A Broke BioDistrict Partners with New Orleans Business Alliance to Salvage Potentially Paramount Organization

BioDistrictOver the last few years, the BioDistrict New Orleans has been a sort of mysterious yet major project encompassing 1,500 acres of downtown New Orleans and Mid-City. The economic development district was created by the state in 2005 to advance the bioinnovation sector in the city.

After statements showing just $360 in the BioDistrict account, in a seemingly perfect partnership, the BioDistrict has teamed with the New Orleans Business Alliance. Initiated in 2010 by the Landrieu administration, the Business Alliance is a public-private partnership that in 2013 released a five-focus plan designed to drive economic growth, ProsperityNOLA, including a focus on health and bioinnovation.

The partnership was established in an attempt to revitalize the state-enabled economic development district. Both will work with the Landrieu administration to raise $860,000 ($115,000 of the $975,000 goal is already available due to two small business development grants) to help fund the recent transition that is expected to begin this summer.

The considerable shift in the BioDistrict began after dedicated CEO Jim McNamara resigned. McNamara finally stepped down after realizing the resources had nearly dried up even after his years of hard work and no salary. It became clear there was some disagreement over the future of the BioDistrict, which only added to the awareness over the lack of annual revenue.

Biodistrict impactBefore McNamara left, the economic impact of the BioDistrict over the course of 15-20 years was projected to create 34,000 direct and indirect jobs, 3,600 annual construction jobs, $3.3 billion in local economic investment activity, $24 billion in increased personal earnings, $1.9 billion in state sales tax, $1.4 billion in local tax, 11.6 million square feet of new, absorbed or renovated buildings, over 2,000 housing units and 125 extended stay hotel rooms.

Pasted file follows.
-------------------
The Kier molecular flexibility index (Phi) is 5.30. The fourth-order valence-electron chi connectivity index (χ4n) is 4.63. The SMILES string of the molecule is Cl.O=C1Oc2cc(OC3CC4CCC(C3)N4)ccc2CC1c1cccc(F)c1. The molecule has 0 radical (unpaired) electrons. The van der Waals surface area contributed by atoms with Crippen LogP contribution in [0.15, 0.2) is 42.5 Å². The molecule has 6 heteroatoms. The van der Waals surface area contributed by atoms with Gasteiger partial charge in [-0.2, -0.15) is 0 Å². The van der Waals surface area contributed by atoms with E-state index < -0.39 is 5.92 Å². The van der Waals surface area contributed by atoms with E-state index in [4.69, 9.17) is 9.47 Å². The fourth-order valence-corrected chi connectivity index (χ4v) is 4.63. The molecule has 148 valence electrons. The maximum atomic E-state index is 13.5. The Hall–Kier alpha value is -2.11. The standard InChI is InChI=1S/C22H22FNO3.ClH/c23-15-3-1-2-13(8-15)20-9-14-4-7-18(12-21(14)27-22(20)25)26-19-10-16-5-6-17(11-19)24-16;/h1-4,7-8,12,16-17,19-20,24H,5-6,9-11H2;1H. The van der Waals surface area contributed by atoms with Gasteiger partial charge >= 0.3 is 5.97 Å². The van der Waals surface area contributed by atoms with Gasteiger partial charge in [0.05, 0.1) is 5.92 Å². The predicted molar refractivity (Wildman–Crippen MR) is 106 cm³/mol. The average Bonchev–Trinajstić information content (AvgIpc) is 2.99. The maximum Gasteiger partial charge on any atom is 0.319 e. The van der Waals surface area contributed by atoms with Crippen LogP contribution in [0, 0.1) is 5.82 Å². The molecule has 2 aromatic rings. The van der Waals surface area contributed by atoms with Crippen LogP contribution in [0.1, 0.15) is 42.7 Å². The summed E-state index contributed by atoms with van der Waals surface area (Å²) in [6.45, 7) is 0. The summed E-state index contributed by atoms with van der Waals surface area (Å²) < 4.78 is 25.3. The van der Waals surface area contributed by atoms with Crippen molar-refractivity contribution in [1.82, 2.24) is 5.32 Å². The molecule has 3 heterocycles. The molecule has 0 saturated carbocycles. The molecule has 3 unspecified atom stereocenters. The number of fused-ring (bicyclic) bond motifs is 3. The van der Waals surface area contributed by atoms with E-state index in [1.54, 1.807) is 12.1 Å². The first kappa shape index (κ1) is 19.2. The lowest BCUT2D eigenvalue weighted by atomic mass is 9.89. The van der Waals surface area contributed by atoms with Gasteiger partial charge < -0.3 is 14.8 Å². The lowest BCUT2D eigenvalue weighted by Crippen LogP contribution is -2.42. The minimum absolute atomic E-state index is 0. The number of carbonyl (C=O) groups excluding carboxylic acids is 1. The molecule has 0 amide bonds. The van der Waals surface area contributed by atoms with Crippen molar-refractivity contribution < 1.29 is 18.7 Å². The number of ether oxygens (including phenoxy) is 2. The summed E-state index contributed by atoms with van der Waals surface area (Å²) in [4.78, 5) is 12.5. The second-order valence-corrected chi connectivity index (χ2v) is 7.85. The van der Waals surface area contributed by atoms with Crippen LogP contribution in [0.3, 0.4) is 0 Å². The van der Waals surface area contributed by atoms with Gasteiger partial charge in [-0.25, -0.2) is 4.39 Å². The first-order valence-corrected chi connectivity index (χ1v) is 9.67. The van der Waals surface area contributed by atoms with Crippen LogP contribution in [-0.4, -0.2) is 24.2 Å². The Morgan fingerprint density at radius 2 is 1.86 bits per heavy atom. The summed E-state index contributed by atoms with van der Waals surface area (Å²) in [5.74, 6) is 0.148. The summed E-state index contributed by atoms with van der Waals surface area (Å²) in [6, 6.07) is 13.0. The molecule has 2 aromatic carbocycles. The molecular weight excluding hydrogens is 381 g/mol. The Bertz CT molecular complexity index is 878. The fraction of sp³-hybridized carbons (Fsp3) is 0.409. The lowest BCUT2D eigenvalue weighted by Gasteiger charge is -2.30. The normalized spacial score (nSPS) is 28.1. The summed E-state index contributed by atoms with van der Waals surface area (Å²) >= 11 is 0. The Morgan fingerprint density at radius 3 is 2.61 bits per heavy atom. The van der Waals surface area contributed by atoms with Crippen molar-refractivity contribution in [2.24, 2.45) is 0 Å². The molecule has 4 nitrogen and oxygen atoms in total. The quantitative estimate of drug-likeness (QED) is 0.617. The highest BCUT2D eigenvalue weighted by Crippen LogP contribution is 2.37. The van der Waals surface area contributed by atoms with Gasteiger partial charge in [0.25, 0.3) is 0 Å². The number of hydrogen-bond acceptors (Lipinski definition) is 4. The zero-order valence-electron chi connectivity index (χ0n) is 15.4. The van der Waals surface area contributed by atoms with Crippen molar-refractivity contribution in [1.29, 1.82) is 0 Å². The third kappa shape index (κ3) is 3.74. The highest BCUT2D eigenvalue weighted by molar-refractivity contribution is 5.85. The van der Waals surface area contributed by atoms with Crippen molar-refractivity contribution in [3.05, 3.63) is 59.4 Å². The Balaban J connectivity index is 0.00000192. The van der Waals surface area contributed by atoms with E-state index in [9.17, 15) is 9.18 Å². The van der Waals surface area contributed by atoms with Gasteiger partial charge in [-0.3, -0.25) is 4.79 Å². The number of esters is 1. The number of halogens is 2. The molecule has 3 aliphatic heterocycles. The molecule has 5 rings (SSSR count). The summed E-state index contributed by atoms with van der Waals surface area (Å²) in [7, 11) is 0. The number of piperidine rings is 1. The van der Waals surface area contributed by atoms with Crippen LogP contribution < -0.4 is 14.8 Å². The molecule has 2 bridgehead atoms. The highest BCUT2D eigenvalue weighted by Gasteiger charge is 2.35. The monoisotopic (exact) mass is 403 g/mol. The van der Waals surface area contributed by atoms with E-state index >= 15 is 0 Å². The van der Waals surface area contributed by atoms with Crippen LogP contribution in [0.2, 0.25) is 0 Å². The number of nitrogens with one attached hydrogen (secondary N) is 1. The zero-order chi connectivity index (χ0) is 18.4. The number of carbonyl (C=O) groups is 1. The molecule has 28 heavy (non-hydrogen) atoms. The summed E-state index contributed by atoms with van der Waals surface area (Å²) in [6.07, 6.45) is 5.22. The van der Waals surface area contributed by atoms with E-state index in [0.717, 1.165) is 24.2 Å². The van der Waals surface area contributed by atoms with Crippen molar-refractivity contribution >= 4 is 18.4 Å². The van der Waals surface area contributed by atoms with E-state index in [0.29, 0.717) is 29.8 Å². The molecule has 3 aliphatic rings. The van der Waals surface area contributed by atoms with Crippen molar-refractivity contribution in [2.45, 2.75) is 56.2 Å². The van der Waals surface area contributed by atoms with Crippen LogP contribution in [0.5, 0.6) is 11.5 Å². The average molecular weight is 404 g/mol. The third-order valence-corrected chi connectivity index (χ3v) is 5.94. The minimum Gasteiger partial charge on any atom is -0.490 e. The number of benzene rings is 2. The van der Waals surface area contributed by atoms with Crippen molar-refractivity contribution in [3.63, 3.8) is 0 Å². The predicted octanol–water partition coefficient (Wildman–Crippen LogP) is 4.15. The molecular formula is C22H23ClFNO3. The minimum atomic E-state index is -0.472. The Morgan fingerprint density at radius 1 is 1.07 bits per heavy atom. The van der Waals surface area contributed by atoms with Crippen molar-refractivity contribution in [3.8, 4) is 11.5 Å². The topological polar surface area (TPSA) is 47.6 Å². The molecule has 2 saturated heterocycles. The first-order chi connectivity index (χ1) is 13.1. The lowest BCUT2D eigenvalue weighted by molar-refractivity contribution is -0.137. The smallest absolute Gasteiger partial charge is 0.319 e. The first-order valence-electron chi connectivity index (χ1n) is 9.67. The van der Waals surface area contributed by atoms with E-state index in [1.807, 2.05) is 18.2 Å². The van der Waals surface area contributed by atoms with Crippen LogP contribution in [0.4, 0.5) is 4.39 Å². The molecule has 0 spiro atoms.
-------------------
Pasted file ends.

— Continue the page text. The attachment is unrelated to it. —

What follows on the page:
The Business Alliance has taken over the management of the BioDistrict since the departure of McNamara late last year. If the agreed-upon, year-long transition period goes well, the BioDistrict could come out of things with a clearly define mission and plans to secure funding.

One longstanding goal for the BioDistrict is to create high paying, sustainable jobs for the city. The primary focus would be in the biosciences, but also in banking, law, construction and other service industries that could potentially benefit.

Business Alliance CEO Rodrick Miller and the current board will seek money from the state, city, economic development agencies, universities, hospitals and corporate partners to reach their goal. If reached, Miller plans to hire a vice president to handle day-to-day operations.

However, the city has expressed that there is no extra money in the budget right now. Andy Kopplin, chief administrative officer for the city of New Orleans, has mentioned other, higher priorities than helping the BioDistrict.

Hopes for the BioDistrict still remain high, regardless of apparent doubts and hurdles ahead. Last November, McNamara was quoted saying, “You’ve got a jet rocket engine here,” referring the BioDistrict’s potential. “You’ve got an unprecedented ability to propel the industry and you refuse to turn the engine on.”